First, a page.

President Bush has granted the lowest number of pardons of any president in 60 years, federal records show, but a one-time Tennessee moonshiner was lucky enough to be given one of them this Christmas.
Through November, Bush had signed 58 pardons during nearly five years in office. That compares to 74 by his father, President George H. W. Bush, who served four years, and 1,913 by Harry Truman over nearly eight years, according to the U.S. Department of Justice’s Office of the Pardon Attorney.
“Each application is evaluated on its merits,” said John Nowacki, a lawyer at the Department of Justice.
Bush signed 11 additional pardons Dec. 20, including one for Carl E. Cantrell, 57, of Monteagle, Tenn., who was arrested at a mountaintop moonshine still in 1966. He was 19, convicted of a felony, and sentenced to three years of probation.
Asked about his pardon, Cantrell said in an interview: “It was the biggest relief I ever had. Really, to tell you the truth, I thought that nothing would be done about it.”
The presidential pardons restore full U.S. citizenship, including the rights to vote and to buy a gun, said Russell “Rusty” Leonard, Cantrell’s attorney. Criminal records will reflect both a felony conviction and the pardon, he said.
Cantrell said he and two friends were just looking for a way to make extra money when they experimented with a still in 1966.
“It don’t take a genius to make it,” he said. He had heard recipes over the years. But after working about three weeks to perfect their product, they were arrested at the still by federal agents before they had sold a drop, he said.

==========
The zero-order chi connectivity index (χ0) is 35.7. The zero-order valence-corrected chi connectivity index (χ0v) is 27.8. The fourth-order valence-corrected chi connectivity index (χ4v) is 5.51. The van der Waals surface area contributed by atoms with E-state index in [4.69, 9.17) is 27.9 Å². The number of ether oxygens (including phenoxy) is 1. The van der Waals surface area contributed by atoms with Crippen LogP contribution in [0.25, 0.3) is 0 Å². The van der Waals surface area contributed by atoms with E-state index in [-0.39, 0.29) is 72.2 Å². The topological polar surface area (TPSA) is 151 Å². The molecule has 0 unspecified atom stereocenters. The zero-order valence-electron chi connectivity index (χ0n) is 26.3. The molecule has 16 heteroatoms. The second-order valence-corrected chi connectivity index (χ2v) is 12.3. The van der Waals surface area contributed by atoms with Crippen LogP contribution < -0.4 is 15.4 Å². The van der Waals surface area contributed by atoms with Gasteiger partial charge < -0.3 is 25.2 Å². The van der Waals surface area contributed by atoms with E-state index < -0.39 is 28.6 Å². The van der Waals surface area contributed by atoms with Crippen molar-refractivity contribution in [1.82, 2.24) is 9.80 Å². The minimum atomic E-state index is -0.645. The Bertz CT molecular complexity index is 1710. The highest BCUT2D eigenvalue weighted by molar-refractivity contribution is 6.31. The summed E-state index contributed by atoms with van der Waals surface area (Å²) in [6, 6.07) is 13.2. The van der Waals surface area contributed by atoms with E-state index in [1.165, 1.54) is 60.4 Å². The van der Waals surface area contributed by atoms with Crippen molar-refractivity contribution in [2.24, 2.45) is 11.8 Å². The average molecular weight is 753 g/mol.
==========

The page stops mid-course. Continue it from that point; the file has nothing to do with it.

Many years passed by. Then, more than two years ago he tried to buy a deer rifle for his grandson and the routine background check rejected his purchase due to a felony on his record, he said.
An employee of the city of Monteagle, Cantrell hired Leonard, a Winchester, Tenn., attorney. He wanted to pursue a presidential pardon. They collected affidavits from his business contacts and friends, as required by the federal process, completed a long application form and filed it about two years ago.
Tuesday a Department of Justice official called Leonard. ” ‘Mr. Leonard, I think we have a Christmas present for Carl Cantrell,’ ” Leonard recalled.
“I’m sorry that it took so long for us to work through the process,” the caller said.
There is no politics involved in the process, Leonard said. Cantrell said he is an independent who votes for the candidate, not the party.
“The bottom line is he was nothing but a kid when this happened,” Leonard said. “He’s never been in difficulties before, so he was a prime candidate for a pardon.”
Cantrell said he is looking forward to legally being able to vote and buy a gun. “I wasn’t trying to cause nobody no harm” in planning to sell moonshine. “I was just trying to make a living.”
He said he was impressed that the president would pay attention to his request for a pardon from the small town of Monteagle. “We can’t even get a weather report up here.”
(Contact Richard Powelson at PowelsonR(at)shns.com)